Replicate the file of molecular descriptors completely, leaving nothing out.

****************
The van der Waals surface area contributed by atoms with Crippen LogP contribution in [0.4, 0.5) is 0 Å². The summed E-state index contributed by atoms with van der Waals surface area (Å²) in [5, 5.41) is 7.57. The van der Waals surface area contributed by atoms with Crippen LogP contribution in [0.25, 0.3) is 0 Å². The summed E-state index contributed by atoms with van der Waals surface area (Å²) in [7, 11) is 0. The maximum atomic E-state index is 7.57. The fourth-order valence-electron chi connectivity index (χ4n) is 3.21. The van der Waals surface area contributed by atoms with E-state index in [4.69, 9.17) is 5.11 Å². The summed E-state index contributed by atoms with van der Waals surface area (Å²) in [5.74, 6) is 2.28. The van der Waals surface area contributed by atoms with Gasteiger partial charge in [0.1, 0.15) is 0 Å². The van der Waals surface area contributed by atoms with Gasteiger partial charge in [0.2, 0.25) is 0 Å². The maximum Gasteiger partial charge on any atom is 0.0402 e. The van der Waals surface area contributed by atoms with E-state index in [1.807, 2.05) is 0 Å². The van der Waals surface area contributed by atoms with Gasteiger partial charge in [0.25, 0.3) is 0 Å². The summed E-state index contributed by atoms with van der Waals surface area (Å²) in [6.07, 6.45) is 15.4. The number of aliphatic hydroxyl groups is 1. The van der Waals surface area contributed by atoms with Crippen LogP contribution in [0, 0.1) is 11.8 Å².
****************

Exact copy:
The van der Waals surface area contributed by atoms with Crippen LogP contribution in [0.4, 0.5) is 0 Å². The summed E-state index contributed by atoms with van der Waals surface area (Å²) in [5, 5.41) is 7.57. The van der Waals surface area contributed by atoms with Crippen LogP contribution in [0.25, 0.3) is 0 Å². The summed E-state index contributed by atoms with van der Waals surface area (Å²) in [7, 11) is 0. The maximum atomic E-state index is 7.57. The fourth-order valence-electron chi connectivity index (χ4n) is 3.21. The van der Waals surface area contributed by atoms with E-state index in [4.69, 9.17) is 5.11 Å². The summed E-state index contributed by atoms with van der Waals surface area (Å²) in [5.74, 6) is 2.28. The van der Waals surface area contributed by atoms with Gasteiger partial charge in [0.1, 0.15) is 0 Å². The van der Waals surface area contributed by atoms with Gasteiger partial charge in [0.2, 0.25) is 0 Å². The maximum Gasteiger partial charge on any atom is 0.0402 e. The van der Waals surface area contributed by atoms with E-state index in [1.807, 2.05) is 0 Å². The van der Waals surface area contributed by atoms with Gasteiger partial charge in [0.25, 0.3) is 0 Å². The summed E-state index contributed by atoms with van der Waals surface area (Å²) in [6.07, 6.45) is 15.4. The number of aliphatic hydroxyl groups is 1. The van der Waals surface area contributed by atoms with Crippen LogP contribution in [0, 0.1) is 11.8 Å².